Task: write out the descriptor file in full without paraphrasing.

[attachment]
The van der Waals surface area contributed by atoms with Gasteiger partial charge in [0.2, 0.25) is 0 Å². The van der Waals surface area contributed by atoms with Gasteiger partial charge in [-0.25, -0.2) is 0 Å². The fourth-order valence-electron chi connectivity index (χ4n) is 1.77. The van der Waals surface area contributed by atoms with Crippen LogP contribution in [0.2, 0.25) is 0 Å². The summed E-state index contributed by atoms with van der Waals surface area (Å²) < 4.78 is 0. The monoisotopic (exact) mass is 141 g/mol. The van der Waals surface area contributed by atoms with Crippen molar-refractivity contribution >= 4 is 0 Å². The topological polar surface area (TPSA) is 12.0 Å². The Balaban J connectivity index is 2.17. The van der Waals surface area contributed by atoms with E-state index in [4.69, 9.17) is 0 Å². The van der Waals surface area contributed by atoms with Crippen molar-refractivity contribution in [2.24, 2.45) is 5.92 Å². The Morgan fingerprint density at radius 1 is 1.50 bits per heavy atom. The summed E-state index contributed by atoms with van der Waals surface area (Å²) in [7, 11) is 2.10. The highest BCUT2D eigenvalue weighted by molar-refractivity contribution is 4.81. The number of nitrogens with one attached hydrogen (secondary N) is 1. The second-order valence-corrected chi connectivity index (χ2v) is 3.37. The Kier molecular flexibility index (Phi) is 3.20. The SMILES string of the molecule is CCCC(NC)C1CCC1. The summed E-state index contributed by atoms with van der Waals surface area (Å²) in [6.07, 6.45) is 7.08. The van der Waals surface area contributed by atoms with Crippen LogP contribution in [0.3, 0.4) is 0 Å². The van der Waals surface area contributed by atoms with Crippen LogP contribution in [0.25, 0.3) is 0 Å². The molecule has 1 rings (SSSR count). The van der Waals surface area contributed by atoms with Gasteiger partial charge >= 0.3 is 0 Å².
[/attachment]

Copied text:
The van der Waals surface area contributed by atoms with Gasteiger partial charge in [0.2, 0.25) is 0 Å². The van der Waals surface area contributed by atoms with Gasteiger partial charge in [-0.25, -0.2) is 0 Å². The fourth-order valence-electron chi connectivity index (χ4n) is 1.77. The van der Waals surface area contributed by atoms with Crippen LogP contribution in [0.2, 0.25) is 0 Å². The summed E-state index contributed by atoms with van der Waals surface area (Å²) < 4.78 is 0. The monoisotopic (exact) mass is 141 g/mol. The van der Waals surface area contributed by atoms with Crippen molar-refractivity contribution >= 4 is 0 Å². The topological polar surface area (TPSA) is 12.0 Å². The Balaban J connectivity index is 2.17. The van der Waals surface area contributed by atoms with E-state index in [4.69, 9.17) is 0 Å². The van der Waals surface area contributed by atoms with Crippen molar-refractivity contribution in [2.24, 2.45) is 5.92 Å². The Morgan fingerprint density at radius 1 is 1.50 bits per heavy atom. The summed E-state index contributed by atoms with van der Waals surface area (Å²) in [7, 11) is 2.10. The highest BCUT2D eigenvalue weighted by molar-refractivity contribution is 4.81. The number of nitrogens with one attached hydrogen (secondary N) is 1. The second-order valence-corrected chi connectivity index (χ2v) is 3.37. The Kier molecular flexibility index (Phi) is 3.20. The SMILES string of the molecule is CCCC(NC)C1CCC1. The summed E-state index contributed by atoms with van der Waals surface area (Å²) in [6.07, 6.45) is 7.08. The van der Waals surface area contributed by atoms with Crippen LogP contribution in [0.3, 0.4) is 0 Å². The van der Waals surface area contributed by atoms with Crippen LogP contribution in [0.25, 0.3) is 0 Å². The molecule has 1 rings (SSSR count). The van der Waals surface area contributed by atoms with Gasteiger partial charge >= 0.3 is 0 Å².